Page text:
Dubai’s benchmark stock index rose to the highest in more than three months after Dubai World received approval from creditors to change the terms on $24.9 billion of debt payments.
Emirates NBD PJSC, the United Arab Emirates’ biggest bank and one of Dubai World’s main lenders, jumped the most in more than two years. Emaar Properties PJSC, the developer of the world’s tallest skyscraper, gained for a sixth day. The DFM General Index advanced 2.4 percent to 1,630.85, the highest close since May 24. The measure has gained 9.9 percent in September. Credit-default swaps tied to Dubai narrowed.
“Investors like the certainty that the deal brings,” said Dubai-based Tariq Qaqish who helps manage around $100 million at Al Mal Capital PSC. “Now they will be able to better predict issues with provisioning levels or earnings going forward.”
Dubai World, one of the three main state-owned holding companies, got approval from 99 percent of creditors, it said in an e-mailed statement Sept. 10. The company in November sent emerging market stocks tumbling after it sought to delay loan payments.
Dubai racked up $109.3 billion of debt as it transformed itself into a financial-services and tourism hub, with about $15.5 billion due this year, the International Monetary Fund estimates. Dubai Holding LLC, another of the three holding companies owned by the emirate’s ruler Sheikh Mohammed Bin Rashid Al Maktoum, is delaying repayment on part of $1.8 billion in loans due this month.
Shares in Dubai’s DFM General Index trade at an average estimated price to earnings ratio of 6.2. That compares with 12.5 for the MSCI Emerging Market Index, according to data compiled by Bloomberg.
“Valuations are cheap and compelling, and some investors may say this is one cloud out of the way even though there are still a lot of issues left,” Kamran Butt, head of Middle East equity research for Credit Suisse’s private bank, said yesterday. For the rally to be sustained, “we need some other catalysts mainly some quarterly result, and a positive and less volatile global market backdrop,” he said.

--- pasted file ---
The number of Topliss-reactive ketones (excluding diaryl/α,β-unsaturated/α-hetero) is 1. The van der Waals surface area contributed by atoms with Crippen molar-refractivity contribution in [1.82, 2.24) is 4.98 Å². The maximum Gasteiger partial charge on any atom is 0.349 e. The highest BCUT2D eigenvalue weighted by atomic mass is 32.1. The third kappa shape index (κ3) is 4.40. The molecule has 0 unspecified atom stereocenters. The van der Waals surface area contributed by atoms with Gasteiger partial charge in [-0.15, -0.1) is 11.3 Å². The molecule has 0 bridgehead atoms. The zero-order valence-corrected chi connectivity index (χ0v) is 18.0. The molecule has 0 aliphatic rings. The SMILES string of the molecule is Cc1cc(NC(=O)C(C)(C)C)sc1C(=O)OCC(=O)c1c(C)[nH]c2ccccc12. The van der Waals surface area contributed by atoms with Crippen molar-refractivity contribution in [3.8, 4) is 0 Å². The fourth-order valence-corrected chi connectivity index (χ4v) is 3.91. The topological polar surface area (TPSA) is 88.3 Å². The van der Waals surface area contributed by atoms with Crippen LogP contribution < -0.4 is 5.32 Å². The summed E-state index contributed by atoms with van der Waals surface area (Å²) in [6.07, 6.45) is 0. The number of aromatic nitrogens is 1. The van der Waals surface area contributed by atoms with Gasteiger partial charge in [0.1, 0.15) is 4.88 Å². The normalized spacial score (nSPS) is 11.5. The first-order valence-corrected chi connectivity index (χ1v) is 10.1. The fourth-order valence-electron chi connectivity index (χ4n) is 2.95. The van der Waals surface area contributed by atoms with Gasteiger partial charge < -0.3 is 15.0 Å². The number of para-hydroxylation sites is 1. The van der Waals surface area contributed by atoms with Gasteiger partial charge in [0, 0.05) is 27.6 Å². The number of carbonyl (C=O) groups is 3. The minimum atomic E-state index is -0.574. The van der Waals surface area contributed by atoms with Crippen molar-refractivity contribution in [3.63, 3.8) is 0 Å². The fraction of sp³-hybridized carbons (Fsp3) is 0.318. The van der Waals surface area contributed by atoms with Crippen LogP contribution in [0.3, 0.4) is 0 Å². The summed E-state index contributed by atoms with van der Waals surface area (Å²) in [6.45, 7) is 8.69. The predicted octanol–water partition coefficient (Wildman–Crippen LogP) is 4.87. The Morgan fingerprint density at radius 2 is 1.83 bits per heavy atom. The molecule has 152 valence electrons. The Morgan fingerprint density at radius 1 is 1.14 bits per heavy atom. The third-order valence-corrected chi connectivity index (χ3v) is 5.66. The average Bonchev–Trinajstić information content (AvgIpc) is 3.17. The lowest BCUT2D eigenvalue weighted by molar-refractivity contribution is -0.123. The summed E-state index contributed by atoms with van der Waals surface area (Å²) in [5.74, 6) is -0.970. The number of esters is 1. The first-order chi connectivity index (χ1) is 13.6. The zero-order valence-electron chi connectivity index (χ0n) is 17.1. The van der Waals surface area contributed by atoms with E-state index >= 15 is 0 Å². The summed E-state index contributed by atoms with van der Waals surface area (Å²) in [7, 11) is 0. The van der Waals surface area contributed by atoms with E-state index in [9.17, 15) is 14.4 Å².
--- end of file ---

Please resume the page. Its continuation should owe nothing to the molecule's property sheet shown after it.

Emerging-market stocks rose, with the MSCI EM Index entering a so-called bull market, after data on China’s industrial production, retail sales and lending eased concern the global economic recovery will falter. The measure added 1.9 percent at 6:06 p.m. in Dubai, taking the gauge’s rebound from its recent low to 20 percent, the level considered by some analysts as signifying a bull market.
Emirates NBD surged 5 percent, the biggest gain since December 2007, to 2.75 dirhams. Emaar increase 2.7 percent to 3.78 dirhams. Abu Dhabi’s gauge increased 1.4 percent.
Credit-default swaps tied to Dubai government debt dropped 8 basis points to 451, according to CMA prices. They reached the highest close this year of 627.4 on Feb. 12, CMA data show. The contracts pay the buyer face value in exchange for the underlying securities or the cash equivalent should a government or company fail to adhere to its debt agreements.
The yield on the Dubai Department of Finance’s 6.396 percent Islamic notes due in November 2014 were little changed at 6.56 percent after declining 6 basis points on Sept. 10, according to data compiled by Bloomberg. The yield on Nakheel’s 2.75 percent $750 million Islamic notes due in January 2011 advanced 23 basis points.
RAK Properties PJSC, the developer that built Ras Al Khaimah’s first man-made islands, gained 5.1 percent, the most since Dec. 14, to 41 fils. The company’s board of directors approved an early partial settlement of a government loan by paying back $45 million.
Dubai and Abu Dhabi’s markets are the only Gulf bourses open today. Exchanges in Saudi Arabia, Kuwait, Qatar, Oman and Bahrain remain closed for the Muslim holiday that marks the end of Ramadan.